It seems like it would be trivial to make a modified client that distributes malware instead of the actual file that was supposed to be sent. How does BitTorrent defend against this?


In bittorent, the data being transfered is broken up into 'pieces'. The size is variable, and adjustable by the torrrent creator. Each 'piece' in the torrent contains a SHA1 hash of the data contained inside. When a torrent client downloads a 'piece', it checks the SHA1 hash to see if there is any corruption or tampering. Any SHA1 hash mismatches cause the torrent client to dump the piece. Some clients/interfaces (RuTorrent comes to mind) show stats of how much data has been 'wasted' - which is the amount of data contained in pieces that the torrent client has found to contain SHA1 hash mismatches.

As a result, it is quite hard to seed a torrent that has malicious files. You would have to do SHA1 hash collisions, and modify things around so that each piece, and the checksum of the metadata of the torrent checks out after replacing the non-malicious pieces with malicious pieces.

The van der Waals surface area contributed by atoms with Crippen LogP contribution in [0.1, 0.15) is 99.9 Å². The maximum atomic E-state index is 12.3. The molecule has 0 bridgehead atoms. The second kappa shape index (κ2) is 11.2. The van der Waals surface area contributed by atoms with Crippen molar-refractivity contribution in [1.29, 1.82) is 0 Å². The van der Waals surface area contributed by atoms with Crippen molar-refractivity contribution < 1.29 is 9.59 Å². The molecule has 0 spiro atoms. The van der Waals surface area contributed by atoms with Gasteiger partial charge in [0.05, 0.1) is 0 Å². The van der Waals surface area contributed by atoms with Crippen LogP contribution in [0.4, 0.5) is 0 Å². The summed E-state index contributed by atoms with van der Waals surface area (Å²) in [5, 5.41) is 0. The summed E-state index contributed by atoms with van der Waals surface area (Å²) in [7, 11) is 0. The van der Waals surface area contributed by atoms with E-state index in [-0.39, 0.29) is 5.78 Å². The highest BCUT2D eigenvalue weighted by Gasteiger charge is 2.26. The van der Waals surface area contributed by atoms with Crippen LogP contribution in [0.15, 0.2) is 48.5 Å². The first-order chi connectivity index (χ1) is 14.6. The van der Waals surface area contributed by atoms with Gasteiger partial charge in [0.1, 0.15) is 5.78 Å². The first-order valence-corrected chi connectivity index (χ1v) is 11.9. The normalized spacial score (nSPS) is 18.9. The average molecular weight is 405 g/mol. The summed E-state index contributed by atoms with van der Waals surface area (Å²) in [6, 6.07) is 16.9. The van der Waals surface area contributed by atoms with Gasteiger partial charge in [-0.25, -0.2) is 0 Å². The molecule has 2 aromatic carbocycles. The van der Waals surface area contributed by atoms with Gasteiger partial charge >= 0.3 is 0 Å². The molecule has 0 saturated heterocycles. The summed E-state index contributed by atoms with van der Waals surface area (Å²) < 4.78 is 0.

Side Note: At the moment, SHA1 has been deemed to be weakened (see http://threatpost.com/microsoft-warns-customers-away-from-sha-1-and-rc4/102902) to a point where Google (Chrome) and some other companies are beginning to move onto other algorithms.

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    Let alone the fact no single person will give you the entire thing. So even if you did "corrupted with malicious" it with something malicious the entire thing would actually be corrupted and not be anything – Ramhound Dec 11 '14 at 1:49
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    Also, this will not help if the original file seeded is malicious. – Ganesh R. Dec 11 '14 at 2:01
  • unless you wanted a malicious file. – Sirex Dec 11 '14 at 2:44

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